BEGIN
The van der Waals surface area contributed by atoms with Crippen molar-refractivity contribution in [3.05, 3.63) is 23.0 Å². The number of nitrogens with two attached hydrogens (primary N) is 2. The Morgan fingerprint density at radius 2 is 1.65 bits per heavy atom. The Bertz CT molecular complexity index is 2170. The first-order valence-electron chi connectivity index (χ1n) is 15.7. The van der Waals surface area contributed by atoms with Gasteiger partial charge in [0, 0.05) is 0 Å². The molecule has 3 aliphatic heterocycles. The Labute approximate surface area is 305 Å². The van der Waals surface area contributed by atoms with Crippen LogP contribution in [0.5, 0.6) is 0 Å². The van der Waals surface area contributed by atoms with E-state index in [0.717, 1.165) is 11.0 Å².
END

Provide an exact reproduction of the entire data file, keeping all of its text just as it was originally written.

The van der Waals surface area contributed by atoms with Crippen molar-refractivity contribution in [3.05, 3.63) is 23.0 Å². The number of nitrogens with two attached hydrogens (primary N) is 2. The Morgan fingerprint density at radius 2 is 1.65 bits per heavy atom. The Bertz CT molecular complexity index is 2170. The first-order valence-electron chi connectivity index (χ1n) is 15.7. The van der Waals surface area contributed by atoms with Gasteiger partial charge in [0, 0.05) is 0 Å². The molecule has 3 aliphatic heterocycles. The Labute approximate surface area is 305 Å². The van der Waals surface area contributed by atoms with Crippen LogP contribution in [0.5, 0.6) is 0 Å². The van der Waals surface area contributed by atoms with E-state index in [0.717, 1.165) is 11.0 Å².